I Left My Heart in Nairobi

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I know some of you might be tired of my ‘I couldn’t love my job more’ posts, but I’ll keep sharing some of that stuff, since I think maybe it’s not that bad to share the things you’re grateful for.

Today we performed in two schools in Nairobi, one of which was the poorest of the schools we visited during the four months.
After over four months of performing several times a day we, sort of, know what to expect. It became almost a routine and it has its pros and cons. I thought we saw it all. I knew Kenya would be different than USA, but experiencing this left me left me speechless and deeply moved.

10329885 10203956796506624 7931724220037862098 o I Left My Heart in NairobiWhen I saw the children’s faces, I was so excited to perform there. I knew it would be quite an experience for both, our group and the audience.
The performance itself lasted for about an hour and wasn’t that different from the ones we did so far (except that the kids kept clapping for 48 min after Andrew said he was from Nigeria).
But the ‘after performance’ lasted for another hour and a half, and was spectacular

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The kids kept greeting me, asking questions, teaching me how to dance (we all know how that went), touching my hair, I taught them Croatian songs, they taught me songs in Swahili… One of the questions they asked was:
-Can I hug you?
I didn’t consider that a proper question, so without even answering, I gave away and received at least 60 hugs (at least, and this time, I’m not exaggerating).
Another question was:
-How do you say ‘you are beautiful’ in Croatian?
And all of a sudden, I have in front of me I- don’t- know- how- many kids pointing at me, saying: “Lijepa si”. I can’t help but laugh and think- where the heck do they get their ideas from?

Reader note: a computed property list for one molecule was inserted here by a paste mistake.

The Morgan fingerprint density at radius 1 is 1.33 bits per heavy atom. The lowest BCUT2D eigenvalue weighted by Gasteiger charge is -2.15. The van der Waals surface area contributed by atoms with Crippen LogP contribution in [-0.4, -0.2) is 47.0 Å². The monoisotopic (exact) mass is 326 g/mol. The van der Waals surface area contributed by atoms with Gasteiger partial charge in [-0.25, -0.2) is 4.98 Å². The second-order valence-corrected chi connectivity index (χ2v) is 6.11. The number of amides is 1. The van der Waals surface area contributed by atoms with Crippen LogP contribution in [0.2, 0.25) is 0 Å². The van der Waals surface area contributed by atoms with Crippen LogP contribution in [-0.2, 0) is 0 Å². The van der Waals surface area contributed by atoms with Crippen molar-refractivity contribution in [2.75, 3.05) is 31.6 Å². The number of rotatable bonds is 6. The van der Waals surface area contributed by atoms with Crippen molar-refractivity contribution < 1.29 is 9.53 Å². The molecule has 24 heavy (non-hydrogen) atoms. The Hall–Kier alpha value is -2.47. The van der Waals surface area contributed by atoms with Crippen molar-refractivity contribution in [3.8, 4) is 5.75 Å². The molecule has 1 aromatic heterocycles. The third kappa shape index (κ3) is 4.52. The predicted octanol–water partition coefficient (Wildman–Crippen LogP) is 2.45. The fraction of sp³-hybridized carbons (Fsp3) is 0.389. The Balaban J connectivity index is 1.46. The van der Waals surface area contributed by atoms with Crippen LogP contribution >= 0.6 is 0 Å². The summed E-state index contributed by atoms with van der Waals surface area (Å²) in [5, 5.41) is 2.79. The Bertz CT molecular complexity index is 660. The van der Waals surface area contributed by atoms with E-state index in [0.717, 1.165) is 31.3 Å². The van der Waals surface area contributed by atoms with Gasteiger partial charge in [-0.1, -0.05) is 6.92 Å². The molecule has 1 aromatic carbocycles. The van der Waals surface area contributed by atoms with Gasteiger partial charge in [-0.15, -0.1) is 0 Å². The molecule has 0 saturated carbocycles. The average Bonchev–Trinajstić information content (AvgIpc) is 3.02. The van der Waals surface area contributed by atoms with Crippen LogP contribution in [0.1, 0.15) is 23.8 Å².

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A while before we had to leave, one of the girls asked:
-Will you come back?
-Well, SOUL is coming again next year!
She didn’t look that happy- but it will be different people?
-I don’t like that.
-To be honest, me neither…

Lots and lots of hugs.

And then… I started hearing of many Kenyan schools that are alike, or even a lot poorer. I guess you can call me ignorant, but I didn’t know the reason why all the girls had short hair in the school.
-It’s expensive to have long hair.

Of course they were fascinated by my hair.
It’s heartbreaking. Heartbreaking and unfair and makes me really wonder why such thing as government even exists (not only here), and how is it possible that children’s needs don’t come in the first place.

Absolutely heartbreaking. And yet… in the poorest school we performed… I found, probably, the most joy, curiosity, selflessness, warmth, love, happiness and the will to share all that with 5 complete strangers from around the world. I was flying with joy after spending those few hours with them.

I don’t know. In a way, it makes it even more unfair.

But, for me, it only emphasizes the richness of what I’ve experienced- in the poorest school so far.

So, sorry for maybe ‘sharing too much’, but… after gaining this much, I don’t think I can keep it to myself.

P. S. it works for the kilos as well. If somebody wants, I’m willing to share all the weight I gained in the last four months. As a matter of fact, you can have all the kilos I gained in the last 7 years.

Uhh. Thanks for reading.


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